World War Two: Japanese Imperial Navy; Fall of Singapore, Bangka, Palembang, Southeast Sumatra

The fall of Singapore, a city of more than 500,000, on 15 February 1942, to a Japanese force half the size of that defending Malaya, drove the British back to Burma and into Ceylon and the Indian Ocean. Singapore, an island connected to Johore, Malaya, by a short causeway, had been the symbol of British authority in Malaya and Malaya’s administrative, political, and economic center. Now, however, it was made part of the Greater East Asia Co-Prosperity Sphere.

Banka, an island 138 miles long and 62 miles wide, then supplied over ten percent of the world’s tin. Lying as it does a short distance northeast of the south tip of Sumatra, it’s occupation was essential both for ” the attack on Batavia and for an invasion of Palembang and southeast Sumatra.

Sumatra was a prize because of its rich oil fields. It is a long rather narrow island, covered with lush jungle and infested with disease-an inhospitable land. The Japanese made their initial assault on Palembang, the center of one of the world’s richest oil deposits, in order to obtain desperately needed oil and drive the Allied forces out of southeast Sumatra, from which the Japanese could invade west Java unimpeded. There was oil also in the northwest part of the island, but it was still relatively unexploited. Northeast Sumatra, separated from the west coast of Malaya by the Malacca Strait, would be a buffer to Malaya if the English ever tried to return, and it lay along most of the sea routes to Burma.

The four days 12-15 February saw as wild a scene of confusion as war can bring, in the area of Singapore through the Bangka Strait to Palembang, Sumatra. The orderly Japanese table of organization for the occupation of Bangka-Palembang went to pieces, as a variety of factors left every ship and squadron on its own. ABDA intelligence reported that the first convoy in anew Japanese occupation force left Camranh Bay on 9 February. Admiral Ozawa’s powerful Southern expeditionary Fleet followed the next day, and on the 11 February an even larger convoy of transports sailed under escort. Obviously the attack would be directed at Palembang, Sumatra, since it held over half of the Netherlands East Indies oil reserves.

General Wavell, as defender of Singapore and the ABDA region, was ina desperate plight, for Singapore was falling, and Sumatra was threatened. On 11 February, he ordered Admiral Doorman’s strike force to assemble west of Java. When these orders were received, the strike force was south of Bali, some 800 miles away. Doorman, however, at once ordered his ships to assemble north of Sundra Strait; he would try with his small force to save Palembang.

In Singapore, thousands of people finally realized that the impossible was going to happen-the city was about to fall to the Japanese. Fleeing civilians and high-ranking government officials (civil and military) all crowded onto almost anything that could float. If they could not go directly to Java and then Australia, they headed instead to Sumatra, hoping that by overland they could find unoccupied ports from which they could reach Australia. Bangka Strait, the main route to Sumatra or Java, became crowded with fleeing ships for the next three days. But Admiral Ozawa’s force was also in Bangka Strait, and the air was filled with Japanese planes. To add to the confusion, the Bangka-Palembang Occupation Force was coming through this melee. Thus most of the ships trying to escape Singapore were brutally massacred.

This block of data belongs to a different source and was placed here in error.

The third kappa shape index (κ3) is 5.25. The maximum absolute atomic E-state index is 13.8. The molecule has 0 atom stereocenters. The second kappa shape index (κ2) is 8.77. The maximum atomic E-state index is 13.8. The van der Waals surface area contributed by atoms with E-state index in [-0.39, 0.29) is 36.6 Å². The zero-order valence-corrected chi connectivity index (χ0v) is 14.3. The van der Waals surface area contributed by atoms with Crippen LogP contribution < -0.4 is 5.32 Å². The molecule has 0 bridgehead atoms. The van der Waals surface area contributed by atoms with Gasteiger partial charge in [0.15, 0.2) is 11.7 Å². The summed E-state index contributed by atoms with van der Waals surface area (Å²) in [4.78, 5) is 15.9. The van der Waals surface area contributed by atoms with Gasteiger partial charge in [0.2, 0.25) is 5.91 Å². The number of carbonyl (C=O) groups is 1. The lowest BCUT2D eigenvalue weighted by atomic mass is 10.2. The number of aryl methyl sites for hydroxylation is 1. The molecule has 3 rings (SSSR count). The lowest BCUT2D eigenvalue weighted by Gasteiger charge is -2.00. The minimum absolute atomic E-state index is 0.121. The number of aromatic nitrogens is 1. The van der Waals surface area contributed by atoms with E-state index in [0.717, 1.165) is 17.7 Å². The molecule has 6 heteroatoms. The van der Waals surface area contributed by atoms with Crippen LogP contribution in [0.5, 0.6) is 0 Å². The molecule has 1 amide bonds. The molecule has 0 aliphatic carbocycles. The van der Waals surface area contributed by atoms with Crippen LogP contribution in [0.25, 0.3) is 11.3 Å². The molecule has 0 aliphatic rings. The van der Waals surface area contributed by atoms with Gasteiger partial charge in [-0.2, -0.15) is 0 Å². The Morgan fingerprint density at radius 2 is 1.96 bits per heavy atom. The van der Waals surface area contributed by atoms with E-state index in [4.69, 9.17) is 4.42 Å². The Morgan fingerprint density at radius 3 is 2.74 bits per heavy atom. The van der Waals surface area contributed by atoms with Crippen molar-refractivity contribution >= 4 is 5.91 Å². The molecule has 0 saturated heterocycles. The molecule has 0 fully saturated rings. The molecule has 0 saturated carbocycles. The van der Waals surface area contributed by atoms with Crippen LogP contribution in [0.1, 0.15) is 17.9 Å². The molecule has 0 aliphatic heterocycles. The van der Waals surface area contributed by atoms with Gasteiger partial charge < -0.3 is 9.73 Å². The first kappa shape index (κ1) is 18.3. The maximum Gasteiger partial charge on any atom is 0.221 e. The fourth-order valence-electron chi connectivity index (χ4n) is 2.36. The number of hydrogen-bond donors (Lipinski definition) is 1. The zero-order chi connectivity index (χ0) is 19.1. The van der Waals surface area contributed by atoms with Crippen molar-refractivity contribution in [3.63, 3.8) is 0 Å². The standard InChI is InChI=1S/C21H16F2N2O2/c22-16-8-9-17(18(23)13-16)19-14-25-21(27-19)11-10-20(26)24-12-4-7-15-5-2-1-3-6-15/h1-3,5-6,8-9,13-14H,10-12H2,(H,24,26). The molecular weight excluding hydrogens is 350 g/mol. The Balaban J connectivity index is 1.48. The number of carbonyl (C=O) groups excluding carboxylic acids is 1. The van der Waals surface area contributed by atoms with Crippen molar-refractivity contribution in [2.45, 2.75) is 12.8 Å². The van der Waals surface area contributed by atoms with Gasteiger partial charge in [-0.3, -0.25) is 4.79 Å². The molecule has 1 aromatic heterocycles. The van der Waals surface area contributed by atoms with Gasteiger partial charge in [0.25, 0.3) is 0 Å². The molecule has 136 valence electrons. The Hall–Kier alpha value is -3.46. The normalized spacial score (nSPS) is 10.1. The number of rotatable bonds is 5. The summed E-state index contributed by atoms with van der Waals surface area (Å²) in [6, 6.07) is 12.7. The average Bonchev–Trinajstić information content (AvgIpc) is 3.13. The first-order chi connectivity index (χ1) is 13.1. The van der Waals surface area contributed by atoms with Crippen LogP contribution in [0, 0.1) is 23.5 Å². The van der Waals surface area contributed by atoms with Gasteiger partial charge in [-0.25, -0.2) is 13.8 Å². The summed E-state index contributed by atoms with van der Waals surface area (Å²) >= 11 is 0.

Admiral Doorman sailed into this confusion on 14 February, from a rendezvous north of Sunda Strait. His hastily gathered force contained the light cruiser De Ruyter (Flagship), his two other light cruisers, the Java and the Tromp; the British heavy cruiser Exeter, and the light cruiser Hobart; the Dutch destroyers Banckert, Kirtenaer, Van Nes, Van Ghent and the American destroyers Bulmer, Barker, Parrott, Stewart, Pope, and John D. Ford. Misfortune struck almost at once, when the Van Ghent hit an uncharted reef at Stolze Strait, off Bandka and sank. The Banckert was detached from the force to rescue the survivors.

Admiral Ozawa knew by dawn of 15 February that the ABDA force was approaching. He ordered his main convoys dispersed, and ordered continuous strikes by planes from the Ryujo and from the well-stocked Japanese airfields. He then prepared for an engagement with any remaining ABDA Command ships. Japanese high-level bombing of Doorman’s fleet was ineffective, with only slight damage inflicted on two American destroyers by near misses, despite continuous bombing, during the entire day.

Admiral Doorman however was realistic, and in the afternoon he ordered a retirement, preferring not to risk an encounter with Ozawa’s dangerous force in the Bangka Strait. However, the Van Nes, still in the area picking up surviving escapees, was sunk off Bangka Strait on 17 February by Japanese bombers. The retirement of Doorman’s strike force meant the loss of Bangka and Palembang, both fell 15 February, and the Dutch and British defenders retreated to Java, with out fully demolishing their oil fields and refineries. There was no opposition left in southeast Sumatra, thus Java was blocked in from the west.

SOURCE: Battle History of the Imperial Japanese Navy 1941-45; BY: Paul S. Dull

World War Two: Japanese Imperial Navy; Battle of Java Sea

World War Two: Japanese Imperial Navy; Isolation of Java Completed

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